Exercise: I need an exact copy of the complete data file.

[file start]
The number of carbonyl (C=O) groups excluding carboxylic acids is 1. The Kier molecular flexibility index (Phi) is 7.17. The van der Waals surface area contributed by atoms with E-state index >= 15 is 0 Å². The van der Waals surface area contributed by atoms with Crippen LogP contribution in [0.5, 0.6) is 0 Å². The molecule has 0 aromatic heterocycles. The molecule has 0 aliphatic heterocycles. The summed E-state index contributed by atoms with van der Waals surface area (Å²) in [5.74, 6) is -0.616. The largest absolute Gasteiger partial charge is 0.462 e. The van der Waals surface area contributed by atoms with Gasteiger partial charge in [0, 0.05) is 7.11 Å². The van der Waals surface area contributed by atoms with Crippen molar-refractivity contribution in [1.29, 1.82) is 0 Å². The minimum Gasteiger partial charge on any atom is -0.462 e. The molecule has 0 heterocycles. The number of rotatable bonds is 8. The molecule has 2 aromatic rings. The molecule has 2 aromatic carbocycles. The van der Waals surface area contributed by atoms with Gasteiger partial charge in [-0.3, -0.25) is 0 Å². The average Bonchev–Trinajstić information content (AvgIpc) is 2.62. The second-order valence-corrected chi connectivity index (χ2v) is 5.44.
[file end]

The number of carbonyl (C=O) groups excluding carboxylic acids is 1. The Kier molecular flexibility index (Phi) is 7.17. The van der Waals surface area contributed by atoms with E-state index >= 15 is 0 Å². The van der Waals surface area contributed by atoms with Crippen LogP contribution in [0.5, 0.6) is 0 Å². The molecule has 0 aromatic heterocycles. The molecule has 0 aliphatic heterocycles. The summed E-state index contributed by atoms with van der Waals surface area (Å²) in [5.74, 6) is -0.616. The largest absolute Gasteiger partial charge is 0.462 e. The van der Waals surface area contributed by atoms with Gasteiger partial charge in [0, 0.05) is 7.11 Å². The van der Waals surface area contributed by atoms with Crippen molar-refractivity contribution in [1.29, 1.82) is 0 Å². The minimum Gasteiger partial charge on any atom is -0.462 e. The molecule has 0 heterocycles. The number of rotatable bonds is 8. The molecule has 2 aromatic rings. The molecule has 2 aromatic carbocycles. The van der Waals surface area contributed by atoms with Gasteiger partial charge in [-0.3, -0.25) is 0 Å². The average Bonchev–Trinajstić information content (AvgIpc) is 2.62. The second-order valence-corrected chi connectivity index (χ2v) is 5.44.